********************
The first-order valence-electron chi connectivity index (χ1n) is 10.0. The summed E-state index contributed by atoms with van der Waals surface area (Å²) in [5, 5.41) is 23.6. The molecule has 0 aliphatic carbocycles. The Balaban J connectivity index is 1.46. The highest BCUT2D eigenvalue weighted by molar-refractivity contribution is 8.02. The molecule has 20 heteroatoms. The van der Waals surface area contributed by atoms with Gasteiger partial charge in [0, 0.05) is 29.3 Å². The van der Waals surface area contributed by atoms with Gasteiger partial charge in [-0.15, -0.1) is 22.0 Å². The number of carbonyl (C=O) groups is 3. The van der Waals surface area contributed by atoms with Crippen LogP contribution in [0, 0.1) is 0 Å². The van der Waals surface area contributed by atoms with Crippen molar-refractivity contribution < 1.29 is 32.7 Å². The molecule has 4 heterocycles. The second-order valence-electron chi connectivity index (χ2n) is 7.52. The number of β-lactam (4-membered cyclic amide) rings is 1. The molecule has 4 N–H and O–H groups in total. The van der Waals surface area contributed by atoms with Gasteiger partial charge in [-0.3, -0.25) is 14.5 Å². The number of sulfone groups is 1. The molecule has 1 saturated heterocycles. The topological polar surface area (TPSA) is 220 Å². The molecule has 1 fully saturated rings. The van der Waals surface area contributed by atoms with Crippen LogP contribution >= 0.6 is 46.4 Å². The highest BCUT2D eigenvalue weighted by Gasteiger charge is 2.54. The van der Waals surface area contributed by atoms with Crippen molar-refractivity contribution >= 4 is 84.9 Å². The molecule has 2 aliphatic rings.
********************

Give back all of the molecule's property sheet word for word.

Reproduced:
The first-order valence-electron chi connectivity index (χ1n) is 10.0. The summed E-state index contributed by atoms with van der Waals surface area (Å²) in [5, 5.41) is 23.6. The molecule has 0 aliphatic carbocycles. The Balaban J connectivity index is 1.46. The highest BCUT2D eigenvalue weighted by molar-refractivity contribution is 8.02. The molecule has 20 heteroatoms. The van der Waals surface area contributed by atoms with Gasteiger partial charge in [0, 0.05) is 29.3 Å². The van der Waals surface area contributed by atoms with Gasteiger partial charge in [-0.15, -0.1) is 22.0 Å². The number of carbonyl (C=O) groups is 3. The van der Waals surface area contributed by atoms with Crippen LogP contribution in [0, 0.1) is 0 Å². The van der Waals surface area contributed by atoms with Crippen molar-refractivity contribution < 1.29 is 32.7 Å². The molecule has 4 heterocycles. The second-order valence-electron chi connectivity index (χ2n) is 7.52. The number of β-lactam (4-membered cyclic amide) rings is 1. The molecule has 4 N–H and O–H groups in total. The van der Waals surface area contributed by atoms with Gasteiger partial charge in [-0.3, -0.25) is 14.5 Å². The number of sulfone groups is 1. The molecule has 1 saturated heterocycles. The topological polar surface area (TPSA) is 220 Å². The molecule has 1 fully saturated rings. The van der Waals surface area contributed by atoms with Crippen LogP contribution >= 0.6 is 46.4 Å². The highest BCUT2D eigenvalue weighted by Gasteiger charge is 2.54. The van der Waals surface area contributed by atoms with Crippen molar-refractivity contribution >= 4 is 84.9 Å². The molecule has 2 aliphatic rings.